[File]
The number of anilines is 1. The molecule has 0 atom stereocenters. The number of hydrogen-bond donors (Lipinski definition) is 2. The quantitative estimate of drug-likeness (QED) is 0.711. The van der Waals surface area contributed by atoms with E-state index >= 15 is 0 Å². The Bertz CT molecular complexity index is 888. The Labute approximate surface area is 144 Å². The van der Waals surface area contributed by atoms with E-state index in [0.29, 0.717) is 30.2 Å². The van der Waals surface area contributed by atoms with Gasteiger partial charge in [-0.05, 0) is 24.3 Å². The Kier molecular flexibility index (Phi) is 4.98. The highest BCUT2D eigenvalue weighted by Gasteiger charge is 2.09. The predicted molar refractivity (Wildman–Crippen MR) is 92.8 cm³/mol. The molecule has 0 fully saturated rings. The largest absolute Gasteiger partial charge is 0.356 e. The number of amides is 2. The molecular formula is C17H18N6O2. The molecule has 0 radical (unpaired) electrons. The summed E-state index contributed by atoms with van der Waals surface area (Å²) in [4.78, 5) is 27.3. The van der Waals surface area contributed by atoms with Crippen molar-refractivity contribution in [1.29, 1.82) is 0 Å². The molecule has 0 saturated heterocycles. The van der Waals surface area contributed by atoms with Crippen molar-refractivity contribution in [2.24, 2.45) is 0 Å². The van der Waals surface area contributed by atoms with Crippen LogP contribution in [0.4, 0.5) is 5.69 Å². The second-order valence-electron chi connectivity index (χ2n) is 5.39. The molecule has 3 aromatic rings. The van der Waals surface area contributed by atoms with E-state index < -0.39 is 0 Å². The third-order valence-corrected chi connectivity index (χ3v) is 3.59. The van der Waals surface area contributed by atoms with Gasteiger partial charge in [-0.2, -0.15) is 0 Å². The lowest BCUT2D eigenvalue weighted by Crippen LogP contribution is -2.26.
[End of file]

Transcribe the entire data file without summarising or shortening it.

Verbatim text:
The number of anilines is 1. The molecule has 0 atom stereocenters. The number of hydrogen-bond donors (Lipinski definition) is 2. The quantitative estimate of drug-likeness (QED) is 0.711. The van der Waals surface area contributed by atoms with E-state index >= 15 is 0 Å². The Bertz CT molecular complexity index is 888. The Labute approximate surface area is 144 Å². The van der Waals surface area contributed by atoms with E-state index in [0.29, 0.717) is 30.2 Å². The van der Waals surface area contributed by atoms with Gasteiger partial charge in [-0.05, 0) is 24.3 Å². The Kier molecular flexibility index (Phi) is 4.98. The highest BCUT2D eigenvalue weighted by Gasteiger charge is 2.09. The predicted molar refractivity (Wildman–Crippen MR) is 92.8 cm³/mol. The molecule has 0 fully saturated rings. The largest absolute Gasteiger partial charge is 0.356 e. The number of amides is 2. The molecular formula is C17H18N6O2. The molecule has 0 radical (unpaired) electrons. The summed E-state index contributed by atoms with van der Waals surface area (Å²) in [4.78, 5) is 27.3. The van der Waals surface area contributed by atoms with Crippen molar-refractivity contribution in [1.29, 1.82) is 0 Å². The molecule has 0 saturated heterocycles. The van der Waals surface area contributed by atoms with Crippen molar-refractivity contribution in [2.24, 2.45) is 0 Å². The van der Waals surface area contributed by atoms with Crippen LogP contribution in [0.4, 0.5) is 5.69 Å². The second-order valence-electron chi connectivity index (χ2n) is 5.39. The molecule has 3 aromatic rings. The van der Waals surface area contributed by atoms with E-state index < -0.39 is 0 Å². The third-order valence-corrected chi connectivity index (χ3v) is 3.59. The van der Waals surface area contributed by atoms with Gasteiger partial charge in [-0.2, -0.15) is 0 Å². The lowest BCUT2D eigenvalue weighted by Crippen LogP contribution is -2.26.